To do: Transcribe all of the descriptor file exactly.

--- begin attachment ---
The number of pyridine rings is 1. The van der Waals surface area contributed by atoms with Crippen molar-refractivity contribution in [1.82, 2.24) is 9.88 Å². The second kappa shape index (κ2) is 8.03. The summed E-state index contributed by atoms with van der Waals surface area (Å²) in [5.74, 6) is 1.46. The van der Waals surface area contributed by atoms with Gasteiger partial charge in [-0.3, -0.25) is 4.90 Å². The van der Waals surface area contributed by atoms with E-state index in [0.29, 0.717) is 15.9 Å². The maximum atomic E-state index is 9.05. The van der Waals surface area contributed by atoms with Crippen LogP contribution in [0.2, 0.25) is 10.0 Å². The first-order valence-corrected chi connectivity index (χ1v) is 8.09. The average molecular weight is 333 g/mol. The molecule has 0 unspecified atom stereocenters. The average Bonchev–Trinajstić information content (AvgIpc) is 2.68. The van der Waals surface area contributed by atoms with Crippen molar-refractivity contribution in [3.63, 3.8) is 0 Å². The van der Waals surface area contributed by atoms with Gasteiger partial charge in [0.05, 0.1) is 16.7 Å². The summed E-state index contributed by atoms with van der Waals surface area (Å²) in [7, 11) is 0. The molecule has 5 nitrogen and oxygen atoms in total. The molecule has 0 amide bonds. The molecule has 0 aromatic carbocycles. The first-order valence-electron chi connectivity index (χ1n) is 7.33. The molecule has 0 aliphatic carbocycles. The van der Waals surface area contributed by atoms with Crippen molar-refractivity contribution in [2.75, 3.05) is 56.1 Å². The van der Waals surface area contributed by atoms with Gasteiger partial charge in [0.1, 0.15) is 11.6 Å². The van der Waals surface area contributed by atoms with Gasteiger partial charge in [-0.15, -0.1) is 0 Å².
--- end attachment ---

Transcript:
The number of pyridine rings is 1. The van der Waals surface area contributed by atoms with Crippen molar-refractivity contribution in [1.82, 2.24) is 9.88 Å². The second kappa shape index (κ2) is 8.03. The summed E-state index contributed by atoms with van der Waals surface area (Å²) in [5.74, 6) is 1.46. The van der Waals surface area contributed by atoms with Gasteiger partial charge in [-0.3, -0.25) is 4.90 Å². The van der Waals surface area contributed by atoms with E-state index in [0.29, 0.717) is 15.9 Å². The maximum atomic E-state index is 9.05. The van der Waals surface area contributed by atoms with Crippen LogP contribution in [0.2, 0.25) is 10.0 Å². The first-order valence-corrected chi connectivity index (χ1v) is 8.09. The average molecular weight is 333 g/mol. The molecule has 0 unspecified atom stereocenters. The average Bonchev–Trinajstić information content (AvgIpc) is 2.68. The van der Waals surface area contributed by atoms with Crippen molar-refractivity contribution in [3.63, 3.8) is 0 Å². The van der Waals surface area contributed by atoms with Gasteiger partial charge in [0.05, 0.1) is 16.7 Å². The summed E-state index contributed by atoms with van der Waals surface area (Å²) in [7, 11) is 0. The molecule has 5 nitrogen and oxygen atoms in total. The molecule has 0 amide bonds. The molecule has 0 aromatic carbocycles. The first-order valence-electron chi connectivity index (χ1n) is 7.33. The molecule has 0 aliphatic carbocycles. The van der Waals surface area contributed by atoms with Crippen molar-refractivity contribution in [2.75, 3.05) is 56.1 Å². The van der Waals surface area contributed by atoms with Gasteiger partial charge in [0.1, 0.15) is 11.6 Å². The van der Waals surface area contributed by atoms with Gasteiger partial charge in [-0.15, -0.1) is 0 Å².